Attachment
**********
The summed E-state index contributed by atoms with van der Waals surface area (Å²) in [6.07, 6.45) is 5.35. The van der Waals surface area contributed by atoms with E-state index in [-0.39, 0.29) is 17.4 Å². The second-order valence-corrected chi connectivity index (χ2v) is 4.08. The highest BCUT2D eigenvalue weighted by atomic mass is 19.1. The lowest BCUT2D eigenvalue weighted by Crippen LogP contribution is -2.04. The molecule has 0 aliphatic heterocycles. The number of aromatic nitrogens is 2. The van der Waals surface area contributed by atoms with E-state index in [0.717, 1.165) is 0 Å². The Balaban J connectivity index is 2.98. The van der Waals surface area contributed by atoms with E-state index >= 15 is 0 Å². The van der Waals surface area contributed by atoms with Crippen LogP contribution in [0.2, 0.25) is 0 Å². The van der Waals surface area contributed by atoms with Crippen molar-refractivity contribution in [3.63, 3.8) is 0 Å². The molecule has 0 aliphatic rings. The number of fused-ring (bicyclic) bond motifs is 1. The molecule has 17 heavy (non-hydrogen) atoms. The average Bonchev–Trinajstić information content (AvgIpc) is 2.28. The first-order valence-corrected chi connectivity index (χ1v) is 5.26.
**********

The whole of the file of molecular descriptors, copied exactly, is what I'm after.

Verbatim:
The summed E-state index contributed by atoms with van der Waals surface area (Å²) in [6.07, 6.45) is 5.35. The van der Waals surface area contributed by atoms with E-state index in [-0.39, 0.29) is 17.4 Å². The second-order valence-corrected chi connectivity index (χ2v) is 4.08. The highest BCUT2D eigenvalue weighted by atomic mass is 19.1. The lowest BCUT2D eigenvalue weighted by Crippen LogP contribution is -2.04. The molecule has 0 aliphatic heterocycles. The number of aromatic nitrogens is 2. The van der Waals surface area contributed by atoms with E-state index in [0.717, 1.165) is 0 Å². The Balaban J connectivity index is 2.98. The van der Waals surface area contributed by atoms with E-state index >= 15 is 0 Å². The van der Waals surface area contributed by atoms with Crippen LogP contribution in [0.2, 0.25) is 0 Å². The van der Waals surface area contributed by atoms with Crippen molar-refractivity contribution in [3.63, 3.8) is 0 Å². The molecule has 0 aliphatic rings. The number of fused-ring (bicyclic) bond motifs is 1. The molecule has 17 heavy (non-hydrogen) atoms. The average Bonchev–Trinajstić information content (AvgIpc) is 2.28. The first-order valence-corrected chi connectivity index (χ1v) is 5.26.